Arizona Council on Compulsive Gambling, Inc.

ARIZONA HELPLINE 1-800-777-7207


This informal intervention procedure may help you approach the gambler and encourage him/her to get help. These suggestions are not intended as a substitute for a professional intervention conducted under the guidance of a counselor, psychologist or other health care professional. If you suspect that the gambler needs inpatient treatment, seek the advice and assistance of a certified compulsive gambling counselor (a list of professionals is available on this website or by calling the Arizona Council).

Information about Gamblers Anonymous and Gam-Anon meetings in Arizona is also available on this website. You may wish to have this information available at the time you discuss the problem with the gambler.

As you list the gambler’s behaviors and identify your feelings in the Documentation step, you will recall past pain, losses, anger and resentment. Depending on your history, doing this without the support of a professional or a support group could be devastating. A counselor who is trained in intervention can help you prepare for confronting your loved one. The Arizona Council can help with referrals. We also recommend Mary Heineman’s booklet, When Someone You Love Gambles, available through Hazelden.

Sometimes, no matter what you do or don't do, the gambler will continue to gamble. If none of your efforts encourage the gambler to stop gambling or seek help, it is important that you avoid becoming an "enabler."

Seek professional counseling for yourself and join Gam-Anon where available.

If you decide to do an informal intervention, the following four steps are suggested:

  • Let your loved one know that you care and believe there is more to him/her than the gambling problem.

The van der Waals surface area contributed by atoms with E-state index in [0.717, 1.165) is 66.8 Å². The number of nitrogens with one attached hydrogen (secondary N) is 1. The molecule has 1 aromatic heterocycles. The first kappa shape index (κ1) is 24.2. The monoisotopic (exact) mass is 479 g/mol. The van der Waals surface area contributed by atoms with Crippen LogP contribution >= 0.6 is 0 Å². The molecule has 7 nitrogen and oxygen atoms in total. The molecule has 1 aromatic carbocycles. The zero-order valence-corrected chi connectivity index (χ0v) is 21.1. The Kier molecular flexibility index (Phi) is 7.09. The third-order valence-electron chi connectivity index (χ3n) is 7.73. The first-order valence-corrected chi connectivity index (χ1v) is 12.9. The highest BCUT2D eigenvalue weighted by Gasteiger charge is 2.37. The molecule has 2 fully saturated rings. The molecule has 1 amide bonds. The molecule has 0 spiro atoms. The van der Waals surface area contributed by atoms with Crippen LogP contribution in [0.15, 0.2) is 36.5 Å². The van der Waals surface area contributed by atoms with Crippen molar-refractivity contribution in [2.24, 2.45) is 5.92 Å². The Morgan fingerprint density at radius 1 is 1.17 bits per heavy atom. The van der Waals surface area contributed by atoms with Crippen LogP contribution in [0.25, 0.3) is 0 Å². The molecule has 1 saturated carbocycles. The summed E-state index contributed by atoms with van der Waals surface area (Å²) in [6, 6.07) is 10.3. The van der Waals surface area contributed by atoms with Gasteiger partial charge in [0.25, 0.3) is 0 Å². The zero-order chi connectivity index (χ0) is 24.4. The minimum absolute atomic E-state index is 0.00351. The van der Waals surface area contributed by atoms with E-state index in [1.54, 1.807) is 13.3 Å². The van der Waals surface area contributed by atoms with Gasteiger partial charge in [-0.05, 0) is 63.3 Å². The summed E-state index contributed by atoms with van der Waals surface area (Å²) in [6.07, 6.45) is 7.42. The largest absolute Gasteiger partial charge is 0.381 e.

• Say, "I care about you because ... " (list his/her positive attributes)

Write a letter to your gambler: "I see _____," "I feel _____." Say "Some of your behaviors are making life difficult for me and it's hard for me to show how much I love you."

  • Make a list, starting with the most recent unacceptable behavior(s).
  • Be specific about the time and place of each behavior (when and where it occurred).
  • Describe each unacceptable behavior -- including bounced checks, credit card charges, missed vacations, unaccounted absences, deceptions.
  • Describe the feelings each incident aroused in you. Say, "When ____ happened, I felt _____ (angry, sad, hurt, etc.). Avoid statements like, "You made me feel _____ (angry, sad, etc.)." When you state or describe the behavior objectively and claim your responsibility for how you feel about it, your loved one is more likely to listen.
  • List the incidents chronologically.
  • Deal only with what you have seen first hand, not with what someone else told you.
  • Be as nonjudgmental and calm as possible. Your feelings are likely to be strong and very important, but should be shared carefully.
  • Listen to the gambler as you share what you have written, or after he or she reads it.

Be specific. Request actions that are appropriate to your situation.

I want you to ____:

  • Attend Gamblers Anonymous meetings. (Note: Female gamblers should attend a "women preferred" group as one of their meetings).
  • Find and keep in touch with a GA sponsor. (Note: Men should have male sponsors; women should have female sponsors).
  • Develop an acceptable plan for money management while you are getting stabilized. This may include turning over checkbooks, credit cards, etc.
  • Demonstrate consistently changing behavior for a specified period of time (days, weeks, months) before we make any major decisions in our relationship.
  • Participate in counseling with a certified compulsive gambling counselor.
  • Attend outpatient group sessions (when appropriate and available).
  • Go into inpatient treatment (if appropriate and available).
Agree to consider any other recommendations that may fit your individual situation.

4. CONSEQUENCES ("If you ____, then I will ____")

Think through what is likely to happen if the above recommendations are or are not followed.
Only list consequences you can live with and/or are willing to act on.

"If you follow the recommendations, the results are likely to be _____, and then I will ______."

"If you do not follow the recommendations, the consequences are likely to be _____, and then I will ______."